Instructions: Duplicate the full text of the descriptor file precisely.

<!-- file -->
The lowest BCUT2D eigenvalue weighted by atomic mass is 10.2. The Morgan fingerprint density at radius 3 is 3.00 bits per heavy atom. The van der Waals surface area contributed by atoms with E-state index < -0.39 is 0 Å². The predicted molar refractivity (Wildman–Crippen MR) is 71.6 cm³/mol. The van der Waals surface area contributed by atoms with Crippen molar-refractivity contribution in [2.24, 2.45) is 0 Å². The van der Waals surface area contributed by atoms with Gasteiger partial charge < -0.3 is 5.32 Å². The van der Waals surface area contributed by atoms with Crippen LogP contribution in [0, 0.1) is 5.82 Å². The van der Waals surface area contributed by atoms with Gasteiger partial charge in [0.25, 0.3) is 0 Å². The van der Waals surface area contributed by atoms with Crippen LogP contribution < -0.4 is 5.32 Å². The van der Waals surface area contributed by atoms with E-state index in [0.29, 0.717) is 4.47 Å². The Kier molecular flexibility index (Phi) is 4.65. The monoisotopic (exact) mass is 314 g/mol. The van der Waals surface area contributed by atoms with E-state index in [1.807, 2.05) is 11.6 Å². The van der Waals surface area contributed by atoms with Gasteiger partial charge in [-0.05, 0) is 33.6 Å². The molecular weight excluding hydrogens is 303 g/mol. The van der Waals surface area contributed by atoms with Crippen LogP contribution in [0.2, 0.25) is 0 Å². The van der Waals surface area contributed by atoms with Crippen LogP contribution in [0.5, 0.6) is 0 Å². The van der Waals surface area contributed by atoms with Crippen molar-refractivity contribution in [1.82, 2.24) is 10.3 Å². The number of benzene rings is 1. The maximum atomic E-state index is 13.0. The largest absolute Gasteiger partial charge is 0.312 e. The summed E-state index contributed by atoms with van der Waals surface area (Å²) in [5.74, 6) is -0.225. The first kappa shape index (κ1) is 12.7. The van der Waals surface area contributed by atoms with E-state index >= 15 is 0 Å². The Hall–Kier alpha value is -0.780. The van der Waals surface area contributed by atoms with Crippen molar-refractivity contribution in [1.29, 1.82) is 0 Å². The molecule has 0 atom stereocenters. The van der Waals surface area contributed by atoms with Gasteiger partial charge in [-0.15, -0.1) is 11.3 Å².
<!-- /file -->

The lowest BCUT2D eigenvalue weighted by atomic mass is 10.2. The Morgan fingerprint density at radius 3 is 3.00 bits per heavy atom. The van der Waals surface area contributed by atoms with E-state index < -0.39 is 0 Å². The predicted molar refractivity (Wildman–Crippen MR) is 71.6 cm³/mol. The van der Waals surface area contributed by atoms with Crippen molar-refractivity contribution in [2.24, 2.45) is 0 Å². The van der Waals surface area contributed by atoms with Gasteiger partial charge < -0.3 is 5.32 Å². The van der Waals surface area contributed by atoms with Crippen LogP contribution in [0, 0.1) is 5.82 Å². The van der Waals surface area contributed by atoms with Gasteiger partial charge in [0.25, 0.3) is 0 Å². The van der Waals surface area contributed by atoms with Crippen LogP contribution < -0.4 is 5.32 Å². The van der Waals surface area contributed by atoms with E-state index in [0.29, 0.717) is 4.47 Å². The Kier molecular flexibility index (Phi) is 4.65. The monoisotopic (exact) mass is 314 g/mol. The van der Waals surface area contributed by atoms with E-state index in [1.807, 2.05) is 11.6 Å². The van der Waals surface area contributed by atoms with Gasteiger partial charge in [-0.05, 0) is 33.6 Å². The molecular weight excluding hydrogens is 303 g/mol. The van der Waals surface area contributed by atoms with Crippen LogP contribution in [0.2, 0.25) is 0 Å². The van der Waals surface area contributed by atoms with Crippen LogP contribution in [0.5, 0.6) is 0 Å². The van der Waals surface area contributed by atoms with Crippen molar-refractivity contribution in [1.82, 2.24) is 10.3 Å². The number of benzene rings is 1. The maximum atomic E-state index is 13.0. The largest absolute Gasteiger partial charge is 0.312 e. The summed E-state index contributed by atoms with van der Waals surface area (Å²) in [5.74, 6) is -0.225. The first kappa shape index (κ1) is 12.7. The van der Waals surface area contributed by atoms with E-state index >= 15 is 0 Å². The Hall–Kier alpha value is -0.780. The van der Waals surface area contributed by atoms with Crippen molar-refractivity contribution in [1.29, 1.82) is 0 Å². The molecule has 0 atom stereocenters. The van der Waals surface area contributed by atoms with Gasteiger partial charge in [-0.15, -0.1) is 11.3 Å².